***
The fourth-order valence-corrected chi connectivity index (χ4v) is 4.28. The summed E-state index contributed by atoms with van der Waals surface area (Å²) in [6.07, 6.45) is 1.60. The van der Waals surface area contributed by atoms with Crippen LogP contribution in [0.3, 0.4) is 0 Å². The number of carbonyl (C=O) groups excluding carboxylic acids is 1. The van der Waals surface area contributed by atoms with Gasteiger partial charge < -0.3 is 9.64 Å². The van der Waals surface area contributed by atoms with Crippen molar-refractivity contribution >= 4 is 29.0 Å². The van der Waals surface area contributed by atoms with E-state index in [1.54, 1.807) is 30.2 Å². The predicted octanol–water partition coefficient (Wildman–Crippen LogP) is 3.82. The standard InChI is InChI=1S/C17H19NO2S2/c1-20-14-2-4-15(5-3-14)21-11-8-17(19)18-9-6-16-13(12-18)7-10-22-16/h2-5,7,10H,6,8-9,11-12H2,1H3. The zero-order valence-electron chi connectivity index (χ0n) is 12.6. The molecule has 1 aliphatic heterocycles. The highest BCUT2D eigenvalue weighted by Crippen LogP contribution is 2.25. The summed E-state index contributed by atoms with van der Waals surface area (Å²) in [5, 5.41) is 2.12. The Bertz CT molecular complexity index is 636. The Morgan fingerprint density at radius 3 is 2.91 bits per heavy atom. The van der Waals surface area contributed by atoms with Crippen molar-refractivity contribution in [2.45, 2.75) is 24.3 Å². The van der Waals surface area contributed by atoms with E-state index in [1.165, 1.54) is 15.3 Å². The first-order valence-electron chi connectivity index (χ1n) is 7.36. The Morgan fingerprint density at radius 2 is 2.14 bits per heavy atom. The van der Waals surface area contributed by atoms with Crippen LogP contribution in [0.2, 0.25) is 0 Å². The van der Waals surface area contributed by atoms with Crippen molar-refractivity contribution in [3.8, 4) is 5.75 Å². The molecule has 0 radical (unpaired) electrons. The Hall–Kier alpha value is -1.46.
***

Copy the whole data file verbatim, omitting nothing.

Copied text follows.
The fourth-order valence-corrected chi connectivity index (χ4v) is 4.28. The summed E-state index contributed by atoms with van der Waals surface area (Å²) in [6.07, 6.45) is 1.60. The van der Waals surface area contributed by atoms with Crippen LogP contribution in [0.3, 0.4) is 0 Å². The number of carbonyl (C=O) groups excluding carboxylic acids is 1. The van der Waals surface area contributed by atoms with Gasteiger partial charge < -0.3 is 9.64 Å². The van der Waals surface area contributed by atoms with Crippen molar-refractivity contribution >= 4 is 29.0 Å². The van der Waals surface area contributed by atoms with E-state index in [1.54, 1.807) is 30.2 Å². The predicted octanol–water partition coefficient (Wildman–Crippen LogP) is 3.82. The standard InChI is InChI=1S/C17H19NO2S2/c1-20-14-2-4-15(5-3-14)21-11-8-17(19)18-9-6-16-13(12-18)7-10-22-16/h2-5,7,10H,6,8-9,11-12H2,1H3. The zero-order valence-electron chi connectivity index (χ0n) is 12.6. The molecule has 1 aliphatic heterocycles. The highest BCUT2D eigenvalue weighted by Crippen LogP contribution is 2.25. The summed E-state index contributed by atoms with van der Waals surface area (Å²) in [5, 5.41) is 2.12. The Bertz CT molecular complexity index is 636. The Morgan fingerprint density at radius 3 is 2.91 bits per heavy atom. The van der Waals surface area contributed by atoms with Crippen molar-refractivity contribution in [2.45, 2.75) is 24.3 Å². The van der Waals surface area contributed by atoms with E-state index in [1.165, 1.54) is 15.3 Å². The first-order valence-electron chi connectivity index (χ1n) is 7.36. The Morgan fingerprint density at radius 2 is 2.14 bits per heavy atom. The van der Waals surface area contributed by atoms with Crippen LogP contribution in [0.2, 0.25) is 0 Å². The van der Waals surface area contributed by atoms with Crippen molar-refractivity contribution in [3.8, 4) is 5.75 Å². The molecule has 0 radical (unpaired) electrons. The Hall–Kier alpha value is -1.46.